Disco Elysium ate my brain

As I mentioned on Twitter recently, roughly four days into this month and I found myself rearranging all of my gaming plans. For the most part. I’d wrapped up my progression stuff on LOTRO earlier than expected and playing Witcher 3 ultimately prodded me right back into the arms of Elder Scrolls Online. But what was the most striking is that I couldn’t help but dive deep into the oddly alluring Disco Elysium.

I only became aware of this CRPG late last year, when it popped up on all sorts of “Best of 2019” gaming lists. I went from “intrigued” to “drooling over” after reading up on it even more, and I bought it for myself as a Christmas gift, thinking that I’d play it in February or March. But I couldn’t resist — don’t you love when you can’t resist getting right into that game or book you’ve found? — and now I’m deep into this demented detective tale.

If I had to describe it in comparison to other video games, Disco Elysium would be in the very rare company of Fallen London and Planescape Torment. It’s a wordy, bizarre CRPG in which your own character is an unreliable and unstable narrator and the game might take off in a very unexpected direction at a moment’s notice. There’s little like it, which makes it a welcome relief after being saturated with tons of standard fantasy tropes.

Disco Elysium does begin with one big honking trope of its own, however: It’s a film noire setting in which you, a detective, awake with amnesia. It kind of works in the context of an RPG, allowing you to mold and shape your new consciousness after apparently have gone on the mother of all self-destructive benders in order to destroy your old one.

So my unnamed (and, so far, un-faced) detective awakes without a clue where he is or what he’s doing. Where he is happens to be a pseudo-European island on a world that has some passing similarity to ours. He’s part of a police force that nominally patrols the islands, but this particular isle is in fact controlled by a labor union and its brutes. Why he’s there is that there’s a dead body hanging from a tree — for over a week — and that’s about it. Who that person is, what happened, and how it ties into everything else all around is part of the ongoing and unfolding investigation. The detective gets a temporary partner from a rival precinct, and from there just about anything can happen.

Seriously. Apart from Torment, this is one of the most out-there RPGs I’ve ever played. You CAN play the detective very straight and normal, but even then the game gets bonkers at times. It’s much more fun to go off the rails and shape the private eye the way you want — as a supercop, as a drunkard, as an insane lunatic who gets obsessed with cryptids and desperately wanting this case to be “sexy.” Me? I’ve been going all over the place with him, picking whatever options amuse me and seeing what happens.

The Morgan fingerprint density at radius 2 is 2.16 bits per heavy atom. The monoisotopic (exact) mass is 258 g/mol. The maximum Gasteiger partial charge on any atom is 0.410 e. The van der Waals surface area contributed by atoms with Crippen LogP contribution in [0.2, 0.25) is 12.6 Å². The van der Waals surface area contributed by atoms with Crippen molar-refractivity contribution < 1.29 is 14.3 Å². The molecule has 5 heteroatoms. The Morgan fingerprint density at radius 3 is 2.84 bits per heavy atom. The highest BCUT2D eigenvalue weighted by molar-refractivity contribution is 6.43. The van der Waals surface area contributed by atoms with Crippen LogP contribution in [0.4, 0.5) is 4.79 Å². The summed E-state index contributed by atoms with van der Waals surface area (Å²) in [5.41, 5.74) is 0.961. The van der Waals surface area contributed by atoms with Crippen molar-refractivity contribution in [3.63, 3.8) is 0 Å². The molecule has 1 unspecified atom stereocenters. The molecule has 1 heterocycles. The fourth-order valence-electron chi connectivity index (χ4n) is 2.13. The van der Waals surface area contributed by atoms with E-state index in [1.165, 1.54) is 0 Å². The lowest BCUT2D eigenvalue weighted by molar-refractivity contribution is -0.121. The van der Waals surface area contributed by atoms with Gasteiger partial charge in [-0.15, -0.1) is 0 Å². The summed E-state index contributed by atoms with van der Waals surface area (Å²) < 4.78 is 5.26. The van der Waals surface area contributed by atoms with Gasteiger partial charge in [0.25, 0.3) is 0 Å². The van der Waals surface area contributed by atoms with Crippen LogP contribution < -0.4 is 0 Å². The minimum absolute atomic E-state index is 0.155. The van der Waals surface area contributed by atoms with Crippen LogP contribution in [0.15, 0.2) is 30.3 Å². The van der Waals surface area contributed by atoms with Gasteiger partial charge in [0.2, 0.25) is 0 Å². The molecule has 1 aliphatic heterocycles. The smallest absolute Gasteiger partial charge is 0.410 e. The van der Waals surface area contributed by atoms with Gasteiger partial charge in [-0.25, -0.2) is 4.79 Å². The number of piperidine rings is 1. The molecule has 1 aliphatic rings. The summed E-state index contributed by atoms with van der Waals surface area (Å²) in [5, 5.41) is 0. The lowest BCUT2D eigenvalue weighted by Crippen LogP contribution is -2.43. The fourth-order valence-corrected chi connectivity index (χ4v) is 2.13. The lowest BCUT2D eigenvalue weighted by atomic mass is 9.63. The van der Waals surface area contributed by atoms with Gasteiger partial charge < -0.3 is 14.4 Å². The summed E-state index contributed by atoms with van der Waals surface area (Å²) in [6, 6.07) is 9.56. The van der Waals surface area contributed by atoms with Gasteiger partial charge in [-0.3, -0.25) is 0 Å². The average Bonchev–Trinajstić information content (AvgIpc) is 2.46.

Another similarity to Torment is that this isn’t a fighting kind of RPG. Instead, there’s a bunch of skills and the game keeps making dice rolls against them to see what happens. You can invest in a detective who has better hunches, or can lay out a crime scene very well, or is physically intimidating, or all of the above. In an interesting twist, many failed skill checks can be retried in the future if you invest another skill point in that field.

I think that the familiar-yet-alien setting is the most fascinating to me. There’s a lot about European politics and governments that kind of goes over my head, but the dev team obviously went to great lengths to give us an alternate universe version of our world where the cars were designed differently, people still wear armor, and reel-to-reel is still hot tech.

I’m only on Day Two (Tuesday), and while I’ve got a long way to go, I’ve certainly… seen… some things so far. I’ve met the Light-Bending Rich Man and the cryptozoologist, I’ve freaked out a whole bunch of union guys by being irresponsible with a gun, and I’ve solved several smaller mysteries. It’s one of those rides that you really want to slow down and enjoy because you know you’ll only ever experience it for the first time once, and you want that to last as long as possible.

One thought on “Disco Elysium ate my brain

  1. DonV January 16, 2020 / 10:09 pm

    Have to try this one they won a few awards not that that means anything, but it looks interesting.

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